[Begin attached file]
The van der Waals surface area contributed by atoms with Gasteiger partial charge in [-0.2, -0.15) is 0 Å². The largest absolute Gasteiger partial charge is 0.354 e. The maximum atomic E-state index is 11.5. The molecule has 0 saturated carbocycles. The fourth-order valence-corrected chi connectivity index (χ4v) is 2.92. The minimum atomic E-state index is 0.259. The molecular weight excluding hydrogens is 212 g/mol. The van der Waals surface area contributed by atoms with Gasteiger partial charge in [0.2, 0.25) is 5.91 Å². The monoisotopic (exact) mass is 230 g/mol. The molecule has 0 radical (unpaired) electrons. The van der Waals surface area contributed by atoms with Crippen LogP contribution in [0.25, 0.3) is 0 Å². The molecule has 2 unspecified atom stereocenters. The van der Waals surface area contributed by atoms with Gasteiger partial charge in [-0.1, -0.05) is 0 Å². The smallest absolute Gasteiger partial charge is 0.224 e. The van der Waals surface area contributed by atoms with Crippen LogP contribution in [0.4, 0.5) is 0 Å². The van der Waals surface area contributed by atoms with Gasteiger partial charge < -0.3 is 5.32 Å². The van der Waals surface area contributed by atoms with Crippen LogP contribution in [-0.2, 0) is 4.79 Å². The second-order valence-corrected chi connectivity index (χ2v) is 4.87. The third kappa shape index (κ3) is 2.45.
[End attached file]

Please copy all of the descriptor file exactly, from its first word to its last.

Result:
The van der Waals surface area contributed by atoms with Gasteiger partial charge in [-0.2, -0.15) is 0 Å². The largest absolute Gasteiger partial charge is 0.354 e. The maximum atomic E-state index is 11.5. The molecule has 0 saturated carbocycles. The fourth-order valence-corrected chi connectivity index (χ4v) is 2.92. The minimum atomic E-state index is 0.259. The molecular weight excluding hydrogens is 212 g/mol. The van der Waals surface area contributed by atoms with Gasteiger partial charge in [0.2, 0.25) is 5.91 Å². The monoisotopic (exact) mass is 230 g/mol. The molecule has 0 radical (unpaired) electrons. The van der Waals surface area contributed by atoms with Crippen LogP contribution in [0.25, 0.3) is 0 Å². The molecule has 2 unspecified atom stereocenters. The van der Waals surface area contributed by atoms with Gasteiger partial charge in [-0.1, -0.05) is 0 Å². The smallest absolute Gasteiger partial charge is 0.224 e. The van der Waals surface area contributed by atoms with Crippen LogP contribution in [0.4, 0.5) is 0 Å². The van der Waals surface area contributed by atoms with Gasteiger partial charge < -0.3 is 5.32 Å². The van der Waals surface area contributed by atoms with Crippen LogP contribution in [-0.2, 0) is 4.79 Å². The second-order valence-corrected chi connectivity index (χ2v) is 4.87. The third kappa shape index (κ3) is 2.45.